Talaq: Remembering All The Fallen Women

What does being Indian Muslim mean?

What does it mean to carry this in your skin as you perform your identity onstage? In the public sphere?

I can safely say that being Indian-Muslim means saying “No, I am not Malay,” or “Yes I am Indian, but I’m not Hindu,” or “Yes I speak Tamil, no I don’t speak Malay, I speak Tamil,” or “Yes I celebrate Hari Raya.” Does it mean taking half-days on both Hari Raya and Deepavali, thanks to ignorant employers? Does it mean eating during Ramadhan and getting away with it without the casual stare, because it is assumed that you are not Muslim? Is it going out to drink and not getting the same double takes your Malay counterparts receive at bars?

These are amongst some of the first few ways one learns to defend their unique place in the public sphere. Amongst the damaging stereotypes out there about Muslim people, as well as Indian people, one becomes a double-barrelled caricature, if you will, of the worst things and aspects of both sides. It gets worse when you’re a woman, a liberated man, or the ultimate worst – a feminist man.

It is so confusing as I age, to situate myself in alignment with other Indian Muslims, because we are so diverse. There are Indian Muslims who are converts, ex-Hindus, Catholics, and then there are Indian Muslims who hail from North India, speaking Urdu, Hindi, and then there are South Indian Muslims, such as myself, who speak Tamil. There are so many individual types of the Indian Muslim persona.

I remember as a child: there would be grandiose speeches given by certain Indian Muslim organisations, calling for people to be responsible and moral individuals, to encourage inter-marriage within the community, so as to preserve Tamil, to a crowd of Indian Muslim women wearing the baju kurung at weddings. These weddings became a performative space for them, to deliver these speeches, funerals were another performance arena for them, affording them the kind of audience and stage that no other platform provided. They were always so passionate, about their love for the language, but the thing is: they were all men, and they constantly urged women to be gatekeepers for the children’s language acquisition and for their sons and daughters to marry within the community, so that they would not be diluted. I for one, never experienced a hijabi clad Indian Muslim woman in anything other than a baju kurung, till I mingled and socialised outside my immediate familial circle as I grew up to realise that the hijab and a saree or a salwar kameez WAS ACTUALLY POSSIBLE without giving up modesty, or any of the values that a hijabi woman subscribes to.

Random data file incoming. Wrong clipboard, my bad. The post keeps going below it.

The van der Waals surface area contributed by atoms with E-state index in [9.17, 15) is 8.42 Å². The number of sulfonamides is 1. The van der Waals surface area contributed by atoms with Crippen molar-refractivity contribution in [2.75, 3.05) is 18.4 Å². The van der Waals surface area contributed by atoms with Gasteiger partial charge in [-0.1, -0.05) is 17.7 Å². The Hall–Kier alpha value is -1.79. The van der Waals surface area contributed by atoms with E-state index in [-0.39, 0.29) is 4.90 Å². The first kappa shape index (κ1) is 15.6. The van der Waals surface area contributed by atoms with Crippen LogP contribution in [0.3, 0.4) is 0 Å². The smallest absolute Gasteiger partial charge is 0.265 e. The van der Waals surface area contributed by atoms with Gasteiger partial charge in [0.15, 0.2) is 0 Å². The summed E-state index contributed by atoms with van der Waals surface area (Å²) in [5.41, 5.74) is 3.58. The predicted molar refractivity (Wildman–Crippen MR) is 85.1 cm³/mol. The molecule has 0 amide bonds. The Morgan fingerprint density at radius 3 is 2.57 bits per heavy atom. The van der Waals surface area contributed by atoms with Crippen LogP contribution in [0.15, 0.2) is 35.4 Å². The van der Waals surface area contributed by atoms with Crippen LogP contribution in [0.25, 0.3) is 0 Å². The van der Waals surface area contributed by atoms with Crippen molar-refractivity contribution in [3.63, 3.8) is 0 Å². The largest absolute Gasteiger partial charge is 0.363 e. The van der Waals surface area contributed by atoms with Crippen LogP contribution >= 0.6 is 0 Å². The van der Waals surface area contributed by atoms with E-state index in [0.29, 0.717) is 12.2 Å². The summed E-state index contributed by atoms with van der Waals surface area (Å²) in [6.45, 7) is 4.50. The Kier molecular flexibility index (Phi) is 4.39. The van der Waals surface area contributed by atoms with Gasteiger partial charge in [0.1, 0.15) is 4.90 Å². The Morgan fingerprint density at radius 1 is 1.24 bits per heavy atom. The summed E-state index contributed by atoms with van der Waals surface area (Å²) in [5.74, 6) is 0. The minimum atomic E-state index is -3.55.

Given the complicated backdrop to the this, how then does this identity get further murkier in the theatre industry? Have we heard of original work speaking of the Indian-Muslim identity?

In fact, only a single work has claimed to speak of it : Talaq. I briefly read it recently, my wife prompted me to read this as a sort of a joke. I realise how heavy this text is: it is true, and I daresay, things are still not changing for our women.

How important are these narratives to the Indian Muslim community? Does it bother other Indian Muslims that there are almost no stories of theirs, presented in the public sphere? We are not represented in theatre or on TV. Vasantham carefully navigates representation of Indian Muslims. There is no drama, no show that has an Indian Muslim lead character. Our stories of navigating this murky sea of identities and clashing concepts, are not given any space for exploration or experimentation. Most of our Tamil-language theatre focuses on reworks of European classics, or Hindu mythology. So afraid are we, of the repercussions, to the point that Talaq was the first and last piece of its kind. And from what I heard, there were repercussions for both director and actress, so many people so angry that a wound like this was given some air to breathe.

What do our women have to undergo? Just look at our mothers, sisters, aunties, I refuse to indulge in the inequality that they experience, till now (horrid I know.) Men are still persistently functioning in a largely insular, patriarchal manner. I agree Talaq is only one single story, and yet there has been no dying need for alternative stories, of lineage, of narratives of the Indian Muslim identity in the performance sphere. Thus, the community itself has lapsed into the single story that is out there?

I don’t know where I am going with this: perhaps I am myself guilty of not pushing for this. How to begin? How do we begin to write original stories, localised in Singapore, reflective of our diaspora, of the Indian Muslim condition? Also, how do I situate myself amongst other Muslim artists? Or Malay artists? Or brown artists? Is there a need to consciously carry the burden of representation for my entire community? I can count the number of Indian Muslim artists working now in the industry on one hand. There are directors, writers, producers, actors, choreographers, and yet… where are we?

Is this a call to action to speak up? Nah, these are just questions I have. I can also count the number of times people have criticised my need to speak up for the use of Tamil, choosing to school me on what they think I am, rather than actually considering that I know what I am. I think there is so much more to the community than Talaq, of course. But I will not deny Talaq is important, as part of our cultural memory, in remembering all the fallen women, who have been wronged by patriarchy, for all the women who have raised me to be here, to be this, and yet who may or may not have witnessed the same kind of liberties that I have.

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